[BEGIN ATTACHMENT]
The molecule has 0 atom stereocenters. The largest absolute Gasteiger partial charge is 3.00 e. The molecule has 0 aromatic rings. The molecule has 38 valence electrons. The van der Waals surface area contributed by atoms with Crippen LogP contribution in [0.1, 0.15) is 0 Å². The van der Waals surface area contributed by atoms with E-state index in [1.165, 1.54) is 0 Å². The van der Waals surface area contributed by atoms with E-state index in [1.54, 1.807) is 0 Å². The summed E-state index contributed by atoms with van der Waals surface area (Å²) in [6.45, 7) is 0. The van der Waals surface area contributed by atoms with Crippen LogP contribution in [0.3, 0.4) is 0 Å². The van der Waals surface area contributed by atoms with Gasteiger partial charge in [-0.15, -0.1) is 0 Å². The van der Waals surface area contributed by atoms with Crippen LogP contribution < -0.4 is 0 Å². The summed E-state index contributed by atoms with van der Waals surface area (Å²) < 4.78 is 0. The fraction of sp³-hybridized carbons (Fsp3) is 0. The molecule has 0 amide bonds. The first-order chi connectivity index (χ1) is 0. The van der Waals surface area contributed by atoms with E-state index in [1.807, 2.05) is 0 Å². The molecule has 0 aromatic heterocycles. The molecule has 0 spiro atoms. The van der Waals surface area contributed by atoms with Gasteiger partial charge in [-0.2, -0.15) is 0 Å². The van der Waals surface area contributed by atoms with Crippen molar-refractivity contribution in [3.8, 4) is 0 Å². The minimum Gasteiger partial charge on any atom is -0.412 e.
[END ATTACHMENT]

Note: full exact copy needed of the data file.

The molecule has 0 atom stereocenters. The largest absolute Gasteiger partial charge is 3.00 e. The molecule has 0 aromatic rings. The molecule has 38 valence electrons. The van der Waals surface area contributed by atoms with Crippen LogP contribution in [0.1, 0.15) is 0 Å². The van der Waals surface area contributed by atoms with E-state index in [1.165, 1.54) is 0 Å². The van der Waals surface area contributed by atoms with E-state index in [1.54, 1.807) is 0 Å². The summed E-state index contributed by atoms with van der Waals surface area (Å²) in [6.45, 7) is 0. The van der Waals surface area contributed by atoms with Crippen LogP contribution in [0.3, 0.4) is 0 Å². The van der Waals surface area contributed by atoms with Gasteiger partial charge in [-0.15, -0.1) is 0 Å². The van der Waals surface area contributed by atoms with Crippen LogP contribution < -0.4 is 0 Å². The summed E-state index contributed by atoms with van der Waals surface area (Å²) < 4.78 is 0. The fraction of sp³-hybridized carbons (Fsp3) is 0. The molecule has 0 amide bonds. The first-order chi connectivity index (χ1) is 0. The van der Waals surface area contributed by atoms with E-state index in [1.807, 2.05) is 0 Å². The molecule has 0 aromatic heterocycles. The molecule has 0 spiro atoms. The van der Waals surface area contributed by atoms with Gasteiger partial charge in [-0.2, -0.15) is 0 Å². The van der Waals surface area contributed by atoms with Crippen molar-refractivity contribution in [3.8, 4) is 0 Å². The minimum Gasteiger partial charge on any atom is -0.412 e.